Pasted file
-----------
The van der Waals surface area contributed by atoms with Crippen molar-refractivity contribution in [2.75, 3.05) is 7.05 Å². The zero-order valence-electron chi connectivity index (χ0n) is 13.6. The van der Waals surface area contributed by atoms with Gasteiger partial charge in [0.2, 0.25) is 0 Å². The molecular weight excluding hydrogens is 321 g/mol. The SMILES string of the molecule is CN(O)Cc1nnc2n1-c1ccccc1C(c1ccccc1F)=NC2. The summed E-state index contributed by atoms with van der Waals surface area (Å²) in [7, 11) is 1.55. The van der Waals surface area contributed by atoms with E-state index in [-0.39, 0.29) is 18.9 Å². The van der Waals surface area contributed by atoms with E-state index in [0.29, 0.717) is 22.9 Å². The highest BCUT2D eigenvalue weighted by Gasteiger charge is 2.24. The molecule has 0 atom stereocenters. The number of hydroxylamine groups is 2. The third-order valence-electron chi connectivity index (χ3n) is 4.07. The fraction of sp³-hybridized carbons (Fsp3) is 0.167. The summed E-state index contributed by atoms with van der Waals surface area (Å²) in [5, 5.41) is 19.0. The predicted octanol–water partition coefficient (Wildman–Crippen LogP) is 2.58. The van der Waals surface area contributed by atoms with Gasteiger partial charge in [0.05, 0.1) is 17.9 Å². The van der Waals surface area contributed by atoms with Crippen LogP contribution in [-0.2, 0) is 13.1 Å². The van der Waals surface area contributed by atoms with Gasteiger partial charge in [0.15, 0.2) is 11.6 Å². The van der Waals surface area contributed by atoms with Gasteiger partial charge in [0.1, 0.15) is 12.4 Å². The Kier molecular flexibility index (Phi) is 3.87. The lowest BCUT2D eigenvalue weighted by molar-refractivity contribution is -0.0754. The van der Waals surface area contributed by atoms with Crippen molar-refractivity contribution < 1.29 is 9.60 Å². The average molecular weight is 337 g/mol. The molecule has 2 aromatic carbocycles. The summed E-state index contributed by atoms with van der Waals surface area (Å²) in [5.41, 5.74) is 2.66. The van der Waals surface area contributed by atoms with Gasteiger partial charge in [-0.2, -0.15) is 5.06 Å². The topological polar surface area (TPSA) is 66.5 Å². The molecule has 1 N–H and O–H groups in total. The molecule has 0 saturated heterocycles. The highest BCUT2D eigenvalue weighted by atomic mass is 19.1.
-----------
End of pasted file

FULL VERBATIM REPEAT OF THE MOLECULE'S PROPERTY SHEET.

The van der Waals surface area contributed by atoms with Crippen molar-refractivity contribution in [2.75, 3.05) is 7.05 Å². The zero-order valence-electron chi connectivity index (χ0n) is 13.6. The van der Waals surface area contributed by atoms with Gasteiger partial charge in [0.2, 0.25) is 0 Å². The molecular weight excluding hydrogens is 321 g/mol. The SMILES string of the molecule is CN(O)Cc1nnc2n1-c1ccccc1C(c1ccccc1F)=NC2. The summed E-state index contributed by atoms with van der Waals surface area (Å²) in [7, 11) is 1.55. The van der Waals surface area contributed by atoms with E-state index in [-0.39, 0.29) is 18.9 Å². The van der Waals surface area contributed by atoms with E-state index in [0.29, 0.717) is 22.9 Å². The highest BCUT2D eigenvalue weighted by Gasteiger charge is 2.24. The molecule has 0 atom stereocenters. The number of hydroxylamine groups is 2. The third-order valence-electron chi connectivity index (χ3n) is 4.07. The fraction of sp³-hybridized carbons (Fsp3) is 0.167. The summed E-state index contributed by atoms with van der Waals surface area (Å²) in [5, 5.41) is 19.0. The predicted octanol–water partition coefficient (Wildman–Crippen LogP) is 2.58. The van der Waals surface area contributed by atoms with Gasteiger partial charge in [0.05, 0.1) is 17.9 Å². The van der Waals surface area contributed by atoms with Crippen LogP contribution in [-0.2, 0) is 13.1 Å². The van der Waals surface area contributed by atoms with Gasteiger partial charge in [0.15, 0.2) is 11.6 Å². The van der Waals surface area contributed by atoms with Gasteiger partial charge in [0.1, 0.15) is 12.4 Å². The Kier molecular flexibility index (Phi) is 3.87. The lowest BCUT2D eigenvalue weighted by molar-refractivity contribution is -0.0754. The van der Waals surface area contributed by atoms with Crippen molar-refractivity contribution < 1.29 is 9.60 Å². The average molecular weight is 337 g/mol. The molecule has 2 aromatic carbocycles. The summed E-state index contributed by atoms with van der Waals surface area (Å²) in [5.41, 5.74) is 2.66. The van der Waals surface area contributed by atoms with Gasteiger partial charge in [-0.2, -0.15) is 5.06 Å². The topological polar surface area (TPSA) is 66.5 Å². The molecule has 1 N–H and O–H groups in total. The molecule has 0 saturated heterocycles. The highest BCUT2D eigenvalue weighted by atomic mass is 19.1.